Tchaikovsky composed his only piano trio to honour his longtime friend and mentor, pianist Nikolai Rubinstein…the same man who harshly criticised his piano concerto. But that cloud over their friendship was a temporary one, and Tchaikovsky was deeply upset to hear of Rubinstein’s untimely passing in Paris at the age of 45, and gave this trio the subtitle ‘to the memory of a great artist’.
Ironically it was actually Tchaikovsky’s elusive patron, Nadezhda von Meck, who planted the idea of composing a work for her resident trio the year before, in 1880. The form that had been a mainstay of composers like Haydn, Mozart, and Beethoven was not popular in Russia, and Tchaikovsky put von Meck off by claiming the combination of strings and piano had ‘no tonal blend’, and that the piano could only be used in three scenarios: “alone, in contest with the orchestra, or as accompaniment in the background of a picture”.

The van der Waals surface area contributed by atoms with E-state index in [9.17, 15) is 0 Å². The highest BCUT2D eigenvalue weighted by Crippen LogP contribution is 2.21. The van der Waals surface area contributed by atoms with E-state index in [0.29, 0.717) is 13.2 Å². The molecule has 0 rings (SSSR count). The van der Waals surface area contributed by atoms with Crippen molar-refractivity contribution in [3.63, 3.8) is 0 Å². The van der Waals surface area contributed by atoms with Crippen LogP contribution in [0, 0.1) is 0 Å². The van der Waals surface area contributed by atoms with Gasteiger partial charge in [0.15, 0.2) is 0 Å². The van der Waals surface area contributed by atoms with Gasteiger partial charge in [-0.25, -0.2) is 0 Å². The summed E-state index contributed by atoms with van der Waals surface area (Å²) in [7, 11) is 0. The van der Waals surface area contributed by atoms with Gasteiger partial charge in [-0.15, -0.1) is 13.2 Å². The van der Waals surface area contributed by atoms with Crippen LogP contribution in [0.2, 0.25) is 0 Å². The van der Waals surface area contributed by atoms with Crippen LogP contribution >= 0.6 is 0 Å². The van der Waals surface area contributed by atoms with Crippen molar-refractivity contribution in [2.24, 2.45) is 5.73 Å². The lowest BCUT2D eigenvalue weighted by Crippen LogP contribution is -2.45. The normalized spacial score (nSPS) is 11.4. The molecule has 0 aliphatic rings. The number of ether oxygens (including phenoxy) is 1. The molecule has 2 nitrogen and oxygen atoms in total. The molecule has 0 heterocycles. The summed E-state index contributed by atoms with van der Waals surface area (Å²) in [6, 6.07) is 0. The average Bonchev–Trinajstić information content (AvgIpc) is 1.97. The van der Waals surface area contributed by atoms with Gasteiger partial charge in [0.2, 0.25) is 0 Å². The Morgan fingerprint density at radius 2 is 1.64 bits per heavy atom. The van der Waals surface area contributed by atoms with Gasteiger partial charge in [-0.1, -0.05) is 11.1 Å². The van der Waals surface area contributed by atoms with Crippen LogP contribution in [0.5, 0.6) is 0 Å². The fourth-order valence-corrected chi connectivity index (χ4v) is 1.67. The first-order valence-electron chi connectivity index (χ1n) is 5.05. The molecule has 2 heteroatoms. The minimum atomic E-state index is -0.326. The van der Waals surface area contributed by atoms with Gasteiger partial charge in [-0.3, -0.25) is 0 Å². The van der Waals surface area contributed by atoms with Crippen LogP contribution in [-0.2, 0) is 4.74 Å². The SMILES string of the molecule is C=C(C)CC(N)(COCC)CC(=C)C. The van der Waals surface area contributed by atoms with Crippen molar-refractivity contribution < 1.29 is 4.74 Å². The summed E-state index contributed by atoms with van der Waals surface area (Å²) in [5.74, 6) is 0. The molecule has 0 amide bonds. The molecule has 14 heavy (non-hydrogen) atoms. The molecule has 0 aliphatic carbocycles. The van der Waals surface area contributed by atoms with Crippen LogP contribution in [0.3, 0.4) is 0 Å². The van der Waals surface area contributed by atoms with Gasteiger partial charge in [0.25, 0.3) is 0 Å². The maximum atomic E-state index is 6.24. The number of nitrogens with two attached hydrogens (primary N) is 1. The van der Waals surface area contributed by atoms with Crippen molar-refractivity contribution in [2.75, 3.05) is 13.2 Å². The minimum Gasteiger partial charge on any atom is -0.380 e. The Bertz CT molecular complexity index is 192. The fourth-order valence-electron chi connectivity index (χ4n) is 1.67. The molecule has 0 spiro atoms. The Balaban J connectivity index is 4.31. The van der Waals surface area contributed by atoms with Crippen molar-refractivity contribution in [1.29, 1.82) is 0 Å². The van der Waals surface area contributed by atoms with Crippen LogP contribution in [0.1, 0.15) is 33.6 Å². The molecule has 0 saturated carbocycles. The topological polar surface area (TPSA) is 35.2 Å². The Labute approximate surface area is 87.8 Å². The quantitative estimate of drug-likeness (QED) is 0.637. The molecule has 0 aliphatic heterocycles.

He may have also resisted the idea out of jealousy of von Meck’s star house pianist, who he may have seen as a rival for her support, the teenage Claude Debussy.
But with the idea planted, Tchaikovsky imagined a virtuosic piano work with the scale of a symphony. The piece opens with a Pezzo elegiaco, a brooding if standard opening movement, though with an unusual funeral march at the close. Then we have the second movement, which takes up the majority of the trio as a massive set of theme of variations that builds to its virtuosic heights, giving the piano many opportunities to dazzle, before a sudden return to the opening elegy, given far more weight, leaving us with the funeral march and reminding us of the loss of the great artist.
Performed by Levansa Trio: Andrew Beer (vln), Lev Sivkov (cello), Sarah Watkins (pno) during Sunday Concerts at St. Andrew's on The Terrace, Wellington 31 July 2022. Presented by Wellington Chamber Music Trust, and recorded and produced by David Houston for RNZ Concert.